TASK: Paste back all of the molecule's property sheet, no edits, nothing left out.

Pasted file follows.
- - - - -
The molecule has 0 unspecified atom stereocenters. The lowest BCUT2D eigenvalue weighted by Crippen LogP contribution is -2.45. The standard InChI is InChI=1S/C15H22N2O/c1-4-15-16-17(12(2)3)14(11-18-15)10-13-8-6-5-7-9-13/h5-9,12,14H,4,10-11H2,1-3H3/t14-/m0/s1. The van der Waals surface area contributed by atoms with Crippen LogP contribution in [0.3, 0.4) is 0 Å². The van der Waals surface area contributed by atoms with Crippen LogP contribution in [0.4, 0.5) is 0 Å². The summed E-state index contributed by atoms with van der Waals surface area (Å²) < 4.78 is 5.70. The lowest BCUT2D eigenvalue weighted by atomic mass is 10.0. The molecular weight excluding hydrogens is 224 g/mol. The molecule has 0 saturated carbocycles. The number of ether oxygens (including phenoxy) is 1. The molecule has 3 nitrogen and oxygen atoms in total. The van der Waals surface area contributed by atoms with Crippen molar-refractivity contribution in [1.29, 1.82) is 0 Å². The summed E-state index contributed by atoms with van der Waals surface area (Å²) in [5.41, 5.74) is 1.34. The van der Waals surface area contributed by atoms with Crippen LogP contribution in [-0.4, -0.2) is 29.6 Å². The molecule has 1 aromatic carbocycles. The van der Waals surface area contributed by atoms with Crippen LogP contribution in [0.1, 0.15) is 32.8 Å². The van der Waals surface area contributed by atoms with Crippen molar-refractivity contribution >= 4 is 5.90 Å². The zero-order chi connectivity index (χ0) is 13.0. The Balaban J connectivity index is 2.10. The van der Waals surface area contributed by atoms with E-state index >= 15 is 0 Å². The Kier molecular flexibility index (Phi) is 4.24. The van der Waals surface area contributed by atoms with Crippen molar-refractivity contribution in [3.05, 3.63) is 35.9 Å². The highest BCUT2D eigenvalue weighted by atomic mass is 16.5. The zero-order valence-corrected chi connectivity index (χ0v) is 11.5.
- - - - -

The molecule has 0 unspecified atom stereocenters. The lowest BCUT2D eigenvalue weighted by Crippen LogP contribution is -2.45. The standard InChI is InChI=1S/C15H22N2O/c1-4-15-16-17(12(2)3)14(11-18-15)10-13-8-6-5-7-9-13/h5-9,12,14H,4,10-11H2,1-3H3/t14-/m0/s1. The van der Waals surface area contributed by atoms with Crippen LogP contribution in [0.3, 0.4) is 0 Å². The van der Waals surface area contributed by atoms with Crippen LogP contribution in [0.4, 0.5) is 0 Å². The summed E-state index contributed by atoms with van der Waals surface area (Å²) < 4.78 is 5.70. The lowest BCUT2D eigenvalue weighted by atomic mass is 10.0. The molecular weight excluding hydrogens is 224 g/mol. The molecule has 0 saturated carbocycles. The number of ether oxygens (including phenoxy) is 1. The molecule has 3 nitrogen and oxygen atoms in total. The van der Waals surface area contributed by atoms with Crippen molar-refractivity contribution in [1.29, 1.82) is 0 Å². The summed E-state index contributed by atoms with van der Waals surface area (Å²) in [5.41, 5.74) is 1.34. The van der Waals surface area contributed by atoms with Crippen LogP contribution in [-0.4, -0.2) is 29.6 Å². The molecule has 1 aromatic carbocycles. The van der Waals surface area contributed by atoms with Crippen LogP contribution in [0.1, 0.15) is 32.8 Å². The van der Waals surface area contributed by atoms with Crippen molar-refractivity contribution >= 4 is 5.90 Å². The zero-order chi connectivity index (χ0) is 13.0. The Balaban J connectivity index is 2.10. The van der Waals surface area contributed by atoms with E-state index >= 15 is 0 Å². The Kier molecular flexibility index (Phi) is 4.24. The van der Waals surface area contributed by atoms with Crippen molar-refractivity contribution in [3.05, 3.63) is 35.9 Å². The highest BCUT2D eigenvalue weighted by atomic mass is 16.5. The zero-order valence-corrected chi connectivity index (χ0v) is 11.5.